Smaller resorts like Val Gardena offer more intimate ski terrain than their larger glamorous neighbor in the Dolomites, Cortina D’Ampezzo. One of the several adjacent valleys between the peaks known as the Gruppo del Sella, Val Gardena’s 160 kilometers of trails and lifts connect with the others forming nearly 400 kilometers of interconnected skiing. From here, you can ski the Marmolada Glacier. Although Val Gardena does have facilities for beginners and intermediate skiers – they won’t be bored here – about 65 percent of the terrain reached from here is for advanced and expert skiers, one of the highest in the Dolomites. Skiers don’t come to Val Gardena for the evening entertainment or to be seen; they come to ski and relax afterward in the easygoing, friendly atmosphere of the authentic Alpine villages of Ortisei, Santa Cristina, and Selva Val Gardena. Several challenging circuits begin at any of these. One offers the chance to ski four runs used for the men’s and women’s downhill and giant slalom races in the 1970 World Championship, with average gradients of more than 25 percent.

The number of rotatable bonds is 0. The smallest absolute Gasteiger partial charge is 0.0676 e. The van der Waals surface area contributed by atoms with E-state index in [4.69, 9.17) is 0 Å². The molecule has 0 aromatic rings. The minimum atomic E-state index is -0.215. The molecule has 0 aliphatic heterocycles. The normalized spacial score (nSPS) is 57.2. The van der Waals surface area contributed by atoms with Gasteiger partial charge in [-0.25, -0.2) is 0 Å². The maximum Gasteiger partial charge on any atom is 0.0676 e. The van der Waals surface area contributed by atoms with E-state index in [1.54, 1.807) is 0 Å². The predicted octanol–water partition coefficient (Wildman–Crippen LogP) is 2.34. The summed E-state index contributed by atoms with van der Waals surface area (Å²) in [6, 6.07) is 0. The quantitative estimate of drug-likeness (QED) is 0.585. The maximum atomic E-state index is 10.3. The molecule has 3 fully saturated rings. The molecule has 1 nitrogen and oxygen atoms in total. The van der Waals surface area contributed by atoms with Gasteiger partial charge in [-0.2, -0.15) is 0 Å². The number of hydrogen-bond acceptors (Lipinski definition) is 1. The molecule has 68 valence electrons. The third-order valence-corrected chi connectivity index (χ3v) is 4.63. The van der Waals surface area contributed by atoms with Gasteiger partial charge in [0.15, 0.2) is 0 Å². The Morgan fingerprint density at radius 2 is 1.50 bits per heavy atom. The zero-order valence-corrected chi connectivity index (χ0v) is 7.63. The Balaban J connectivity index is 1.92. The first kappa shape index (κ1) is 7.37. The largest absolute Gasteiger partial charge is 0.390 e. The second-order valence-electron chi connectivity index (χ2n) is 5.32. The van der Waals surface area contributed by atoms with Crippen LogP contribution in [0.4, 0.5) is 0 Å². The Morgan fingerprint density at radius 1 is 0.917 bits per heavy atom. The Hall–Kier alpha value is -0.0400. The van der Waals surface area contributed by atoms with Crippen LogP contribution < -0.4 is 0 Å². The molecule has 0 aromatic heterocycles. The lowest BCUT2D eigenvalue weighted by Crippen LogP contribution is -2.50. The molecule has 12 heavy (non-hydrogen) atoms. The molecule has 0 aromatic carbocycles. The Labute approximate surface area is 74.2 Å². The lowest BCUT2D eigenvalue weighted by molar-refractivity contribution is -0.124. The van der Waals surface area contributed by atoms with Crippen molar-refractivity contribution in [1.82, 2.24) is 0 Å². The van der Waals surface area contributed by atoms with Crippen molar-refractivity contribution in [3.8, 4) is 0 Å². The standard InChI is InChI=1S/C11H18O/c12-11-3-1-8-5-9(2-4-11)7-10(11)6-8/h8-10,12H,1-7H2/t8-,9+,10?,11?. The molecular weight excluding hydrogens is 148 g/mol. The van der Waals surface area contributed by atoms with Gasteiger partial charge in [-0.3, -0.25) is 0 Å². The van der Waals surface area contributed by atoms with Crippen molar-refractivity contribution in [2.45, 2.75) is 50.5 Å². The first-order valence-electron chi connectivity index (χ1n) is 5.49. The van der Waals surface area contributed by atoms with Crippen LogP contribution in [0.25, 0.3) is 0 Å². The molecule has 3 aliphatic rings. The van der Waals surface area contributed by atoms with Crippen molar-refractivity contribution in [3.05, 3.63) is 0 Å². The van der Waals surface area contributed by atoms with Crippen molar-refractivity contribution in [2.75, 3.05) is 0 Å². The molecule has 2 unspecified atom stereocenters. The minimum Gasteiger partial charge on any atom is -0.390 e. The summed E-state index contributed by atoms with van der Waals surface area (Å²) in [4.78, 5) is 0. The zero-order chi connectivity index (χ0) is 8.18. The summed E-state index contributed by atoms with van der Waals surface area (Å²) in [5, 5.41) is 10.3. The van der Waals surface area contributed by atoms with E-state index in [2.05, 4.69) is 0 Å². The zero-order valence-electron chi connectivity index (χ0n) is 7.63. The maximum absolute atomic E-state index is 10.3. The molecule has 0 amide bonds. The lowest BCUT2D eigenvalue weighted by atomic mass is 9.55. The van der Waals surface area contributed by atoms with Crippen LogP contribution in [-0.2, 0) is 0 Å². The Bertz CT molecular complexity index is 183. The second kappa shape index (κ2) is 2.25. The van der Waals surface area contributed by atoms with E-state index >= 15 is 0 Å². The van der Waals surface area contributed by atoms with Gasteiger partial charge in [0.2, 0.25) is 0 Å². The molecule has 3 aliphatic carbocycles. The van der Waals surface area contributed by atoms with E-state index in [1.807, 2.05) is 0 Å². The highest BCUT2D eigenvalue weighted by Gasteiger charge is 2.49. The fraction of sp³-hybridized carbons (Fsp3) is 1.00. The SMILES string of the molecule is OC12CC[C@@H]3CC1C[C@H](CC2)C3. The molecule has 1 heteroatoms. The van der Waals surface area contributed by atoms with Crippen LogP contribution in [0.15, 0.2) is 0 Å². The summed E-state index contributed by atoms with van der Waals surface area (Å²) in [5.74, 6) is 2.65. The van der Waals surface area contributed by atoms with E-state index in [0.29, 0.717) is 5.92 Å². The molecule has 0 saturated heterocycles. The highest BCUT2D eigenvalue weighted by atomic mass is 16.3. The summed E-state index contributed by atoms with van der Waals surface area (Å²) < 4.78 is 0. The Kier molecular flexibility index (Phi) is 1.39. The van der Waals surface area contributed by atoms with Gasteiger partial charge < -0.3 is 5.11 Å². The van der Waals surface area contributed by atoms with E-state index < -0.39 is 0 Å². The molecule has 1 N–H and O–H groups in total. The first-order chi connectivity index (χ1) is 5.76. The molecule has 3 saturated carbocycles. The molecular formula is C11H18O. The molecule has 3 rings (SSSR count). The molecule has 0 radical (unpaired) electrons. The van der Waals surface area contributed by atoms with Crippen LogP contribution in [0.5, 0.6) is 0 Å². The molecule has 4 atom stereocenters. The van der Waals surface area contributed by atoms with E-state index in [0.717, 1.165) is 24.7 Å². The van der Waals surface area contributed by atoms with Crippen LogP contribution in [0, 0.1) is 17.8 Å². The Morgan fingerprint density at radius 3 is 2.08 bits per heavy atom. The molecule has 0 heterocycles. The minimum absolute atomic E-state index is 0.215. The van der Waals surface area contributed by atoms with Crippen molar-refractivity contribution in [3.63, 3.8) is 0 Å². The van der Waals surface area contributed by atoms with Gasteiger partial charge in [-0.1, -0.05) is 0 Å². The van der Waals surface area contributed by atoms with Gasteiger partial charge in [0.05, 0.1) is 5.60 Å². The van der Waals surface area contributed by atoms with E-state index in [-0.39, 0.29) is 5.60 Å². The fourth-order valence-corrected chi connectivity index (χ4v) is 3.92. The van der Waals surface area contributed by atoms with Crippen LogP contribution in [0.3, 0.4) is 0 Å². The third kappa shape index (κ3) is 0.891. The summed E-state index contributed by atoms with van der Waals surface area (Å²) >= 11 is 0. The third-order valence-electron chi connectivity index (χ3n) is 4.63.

In 2017, Val Gardena installed Italy’s first eight-seater chairlift with heated seats, on the Piz Sella, offering a direct connection to the Sellaronda route. New for the 2018 ski season is the 1,030-meter, 10-person Gondola lift with seat heating on the Piz Setëur.